Re: [OriginsTalk] Re: RUFFLED FEATHERS.
- D R Lindberg: How would that be relevant here? We are talking about the
period since 1997 - not long enough to have a meaningful coefficient of
determination. What coefficient of determination do you have regarding
Jim's alternative explanation - solar activity? What coefficient
of determination are you demanding from Do-While Jones, Ian Juby and
your other heroes? Aren't you using a double standard?
Charles P: You remind me so much of one of my brothers-in-law and some of
my roommates at the university. The value in this type of discussion is
(1) I like you and I truly appreciate the opportunity to share what I know
with you and (2) for me to learn something new because I take what you say
as axiomatic and I begin asking myself questions like *why* and *how*
BEFORE I reach a tentative scientific conclusion.
Charles P: This time we are discussing empirical and verifiable data and
there are only two possibilities for you: (1) you must sort through a lot
of intelligently designed narratives in an attempt to discover who you
trust to be the most credible source of information to accept as *Gospel
Truth* or (2) you must learn to do the mathematics for yourself.
Charles P: I learned about statistics in university physics classes. I
trusted what my professors said and I learned to do the calculations and I
passed the exams. However, it was not until decades later that I often sat
in a quiet room alone and *made the truth my own* by doing the mathematics
my own way and I worked at it until I got the right answers. If I did not
get the *right* answer, it meant that there was still more to learn.
Charles P: I taught myself statistics. As I said, I already knew how to
pass exams, but I taught myself statistics as if I were the inventor of the
ideas. If you have ever done something similar --- making the truth you
own --- you know that special feeling that comes when you are able to
duplicate the *right* answers without having any doubts about the
Charles P: Give a man an *R squared* right answer and you feed him for a
day. Teach a man to calculate the *R squared* right answer for himself and
you feed him for a lifetime. Would you like to work on some data together
here on Origins Talk to learn the methodology?
[Non-text portions of this message have been removed]
- --- In OriginsTalk@yahoogroups.com, "JamesG" <JamesGoff_960@...> wrote:
>Which means you really don't agree. You speak of "Darwinian morality" as you might speak of the morality of con artists swindling elderly widows. You would agree their morality is abysmal and not at all like the morality you uphold.
> gluadys: "There is no such thing as 'Darwinian morality'."
> I agree. The Darwinian explanation of morality is quite distant from what most people (especially theists) think morality is.
But abysmal as it may be, it is still a morality of sorts.
When I say "there is no such thing as 'Darwinian morality' " I mean that literally. There is no moral system at all which can be called "Darwinian": neither a moral system I might approve of, nor one I wholeheartedly condemn.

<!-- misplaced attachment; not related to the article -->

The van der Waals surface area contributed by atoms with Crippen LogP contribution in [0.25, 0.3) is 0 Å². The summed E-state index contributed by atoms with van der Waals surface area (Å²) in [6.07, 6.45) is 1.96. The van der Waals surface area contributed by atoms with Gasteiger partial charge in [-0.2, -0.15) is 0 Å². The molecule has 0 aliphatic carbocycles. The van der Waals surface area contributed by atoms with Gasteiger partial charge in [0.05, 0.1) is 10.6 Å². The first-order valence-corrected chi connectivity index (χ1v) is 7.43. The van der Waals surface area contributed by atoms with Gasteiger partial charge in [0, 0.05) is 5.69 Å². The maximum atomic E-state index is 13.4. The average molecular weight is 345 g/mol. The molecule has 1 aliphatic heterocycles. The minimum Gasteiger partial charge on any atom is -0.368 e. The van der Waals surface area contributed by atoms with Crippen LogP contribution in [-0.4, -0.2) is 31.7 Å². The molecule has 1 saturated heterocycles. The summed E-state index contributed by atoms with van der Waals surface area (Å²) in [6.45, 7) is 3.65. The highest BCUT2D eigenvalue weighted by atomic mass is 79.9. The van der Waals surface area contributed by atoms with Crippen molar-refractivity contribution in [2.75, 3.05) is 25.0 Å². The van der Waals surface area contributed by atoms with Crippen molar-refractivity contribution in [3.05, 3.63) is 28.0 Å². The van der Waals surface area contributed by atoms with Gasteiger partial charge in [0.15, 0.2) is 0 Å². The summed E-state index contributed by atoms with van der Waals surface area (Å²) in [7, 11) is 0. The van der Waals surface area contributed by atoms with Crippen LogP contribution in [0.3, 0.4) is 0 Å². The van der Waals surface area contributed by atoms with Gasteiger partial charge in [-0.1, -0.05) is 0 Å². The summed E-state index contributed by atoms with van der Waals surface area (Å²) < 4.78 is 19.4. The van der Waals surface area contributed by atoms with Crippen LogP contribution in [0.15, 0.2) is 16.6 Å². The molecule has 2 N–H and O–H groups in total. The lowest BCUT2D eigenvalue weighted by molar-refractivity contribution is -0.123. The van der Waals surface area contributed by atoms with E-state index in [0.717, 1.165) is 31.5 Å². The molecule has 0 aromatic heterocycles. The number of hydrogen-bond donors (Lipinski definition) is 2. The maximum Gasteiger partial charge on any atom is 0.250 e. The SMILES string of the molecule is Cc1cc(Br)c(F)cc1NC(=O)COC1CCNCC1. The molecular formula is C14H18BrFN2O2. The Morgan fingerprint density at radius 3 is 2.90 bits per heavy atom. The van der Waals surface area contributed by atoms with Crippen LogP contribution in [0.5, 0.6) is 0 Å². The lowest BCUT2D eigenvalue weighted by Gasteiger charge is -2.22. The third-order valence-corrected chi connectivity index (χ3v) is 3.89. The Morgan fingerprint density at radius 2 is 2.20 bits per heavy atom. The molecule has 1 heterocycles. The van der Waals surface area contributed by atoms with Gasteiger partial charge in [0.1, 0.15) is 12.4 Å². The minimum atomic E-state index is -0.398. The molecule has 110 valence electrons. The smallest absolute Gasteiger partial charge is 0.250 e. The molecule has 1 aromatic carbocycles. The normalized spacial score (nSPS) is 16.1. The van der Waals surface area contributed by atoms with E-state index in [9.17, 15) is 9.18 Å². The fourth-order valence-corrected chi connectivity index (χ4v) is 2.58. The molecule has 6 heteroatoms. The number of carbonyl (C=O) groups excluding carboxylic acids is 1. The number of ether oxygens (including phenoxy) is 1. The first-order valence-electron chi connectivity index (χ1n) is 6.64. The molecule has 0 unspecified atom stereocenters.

The theory of evolution gives us no idea at all how humans "ought" to behave. It prescribes no moral behaviour that would meet the standard of the Ten Commandments. Nor does it prescribe any moral behaviour that would condone murder, rape, promiscuity or any of the other immoral behaviours people like to attribute to it.
It simply does not follow from anything we have learned about evolution, including human evolution, that there is any such thing at all as "Darwinian morality."
As Darwinian philosopher of science Michael Ruse wrote:
>Ruse may well be right. A level of awareness that allows the formation of moral codes is probably an adaptation produced by natural selection. But beyond that all we can say is that some behaviours we approve of have adaptive value and some behaviours we disapprove of also seem to have adaptive value, depending on the circumstances. Much depends on the species. It is apparently of adaptive value that female preying mantises bite the head off the male who is cohabiting them at the moment.
> "The scientific claim is that morality is natural. It is an adaptation produced by natural selection to make us good cooperators."
There is no more reason we "should" behave altruistically because it has adaptive value than to say we "should" behave selfishly because it has adaptive value. "Is" is not "ought".
Historically, the competitive instincts have gotten the lion's share of attention in evolutionary studies. The best competitor passed on the adaptive genes which allowed it to survive and reproduce. This led to the misconception that evolution promoted immoral behaviour. Now more recent research is showing many cases in which altruistic behaviour is adaptive, especially as groups compete with groups. But to say this means that evolution promotes altruistic behaviour as anything but a survival strategy is just as much a misconception as the opposite error.
Better to say that evolution promotes behaviours, both individual and group behaviours, that maximise the ability to survive and reproduce. From our anthropocentric perspective we pass judgment on these as "moral" and "immoral". But that tells us there is a human standard of morality not that there is a Darwinian morality.